• First, the growth path assumed in the scenario is not out of line with what happened in Bosnia and Herzegovina after 1995 (Figure 4). In keeping with its much weaker starting point, Bosnia’s economy enjoyed a somewhat larger postwar “bounce”than is expected in Kosovo, but thereafter the growth rates in the Kosovo scenario are similar to Bosnia’s in the late 1990s. While it could be argued that, under UN administration, Kosovo has the potential to implement reforms in a more coherent fashion and hence enjoy a faster pace of catching up to prewar levels—Bosnia’s per capita GDP is still estimated to be only about half what it was in 1990—the complexities of Kosovo’s political situation provide a counterweight to optimism.10 Furthermore, the foreign-financed reconstruction effort is not expected to be as large or as sustained as 1it has been in Bosnia.

  • Second, donor budget support (including soft loans) was initially lower as a percent of GDP in Bosnia and Herzegovina than in Kosovo, but it has persisted beyond the horizon allowed in the Kosovo scenario (Figure 5).

  • Third, donor support is proportionally much more important to Kosovo than it is to Bosnia and Herzegovina, where it has hovered around 5 percent of total revenues. This reflects the much stronger tax base in Bosnia made possible by the survival of institutions such as the payments system and, at least for now, by more clearly defined borders for collecting taxes on imports than is the case in Kosovo. By implication, the elimination of budget support would impose a proportionately much bigger strain on Kosovo’s expenditure than it would in Bosnia and Herzegovina.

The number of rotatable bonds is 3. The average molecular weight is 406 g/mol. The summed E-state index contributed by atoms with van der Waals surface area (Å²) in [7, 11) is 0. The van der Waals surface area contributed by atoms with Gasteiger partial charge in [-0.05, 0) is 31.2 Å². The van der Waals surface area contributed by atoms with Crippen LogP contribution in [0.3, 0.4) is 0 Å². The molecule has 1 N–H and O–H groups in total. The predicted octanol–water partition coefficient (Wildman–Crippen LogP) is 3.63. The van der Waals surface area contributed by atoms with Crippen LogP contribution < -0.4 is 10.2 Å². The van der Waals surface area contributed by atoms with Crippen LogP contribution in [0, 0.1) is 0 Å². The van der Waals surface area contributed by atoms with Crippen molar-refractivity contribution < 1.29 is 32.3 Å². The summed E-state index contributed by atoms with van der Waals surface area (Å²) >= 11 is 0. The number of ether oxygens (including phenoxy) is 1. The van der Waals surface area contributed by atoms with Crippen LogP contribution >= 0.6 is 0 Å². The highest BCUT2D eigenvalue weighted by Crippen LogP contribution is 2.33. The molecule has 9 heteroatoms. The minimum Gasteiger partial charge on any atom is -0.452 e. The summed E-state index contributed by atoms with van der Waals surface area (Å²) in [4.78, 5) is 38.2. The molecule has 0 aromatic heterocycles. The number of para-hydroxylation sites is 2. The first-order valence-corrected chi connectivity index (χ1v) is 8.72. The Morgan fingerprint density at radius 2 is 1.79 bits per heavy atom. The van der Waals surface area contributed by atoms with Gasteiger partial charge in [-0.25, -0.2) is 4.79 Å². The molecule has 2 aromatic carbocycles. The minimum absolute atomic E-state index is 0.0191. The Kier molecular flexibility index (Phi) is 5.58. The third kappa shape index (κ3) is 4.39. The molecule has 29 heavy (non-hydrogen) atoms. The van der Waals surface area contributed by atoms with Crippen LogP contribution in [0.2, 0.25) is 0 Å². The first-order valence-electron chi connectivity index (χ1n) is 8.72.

Figure 4.
Figure 4.

Kosovo and Bosnia and Herzegovina: Postconflict GDP per Capita

Sources: Central Fiscal Authority (CFA); and IMF staff estimates.1Covers the first seven years after the end of the war in Bosnia and Herzegovina (1995) and the Kosovo conflict (1999). Projections for Kosovo cover 2000-06. The seven-year period for Bosnia and Herzegovina includes staff estimates for 1996-99 and projections for 2000-02.
Figure 5.
Figure 5.

Kosovo and Bosnia and Herzegovina: Revenue and Budgetary Support

(Percent of GDP)

Sources: CFA; and IMF staff estimates.1Covers the first seven years after the end of the war in Bosnia and Herzegovina (1995) and the Kosovo conflict (1999). Projections for Kosovo cover 2000-06. The seven-year period for Bosnia and Herzegovina includes staff estimates for 1996-99 and projections for 2000-02.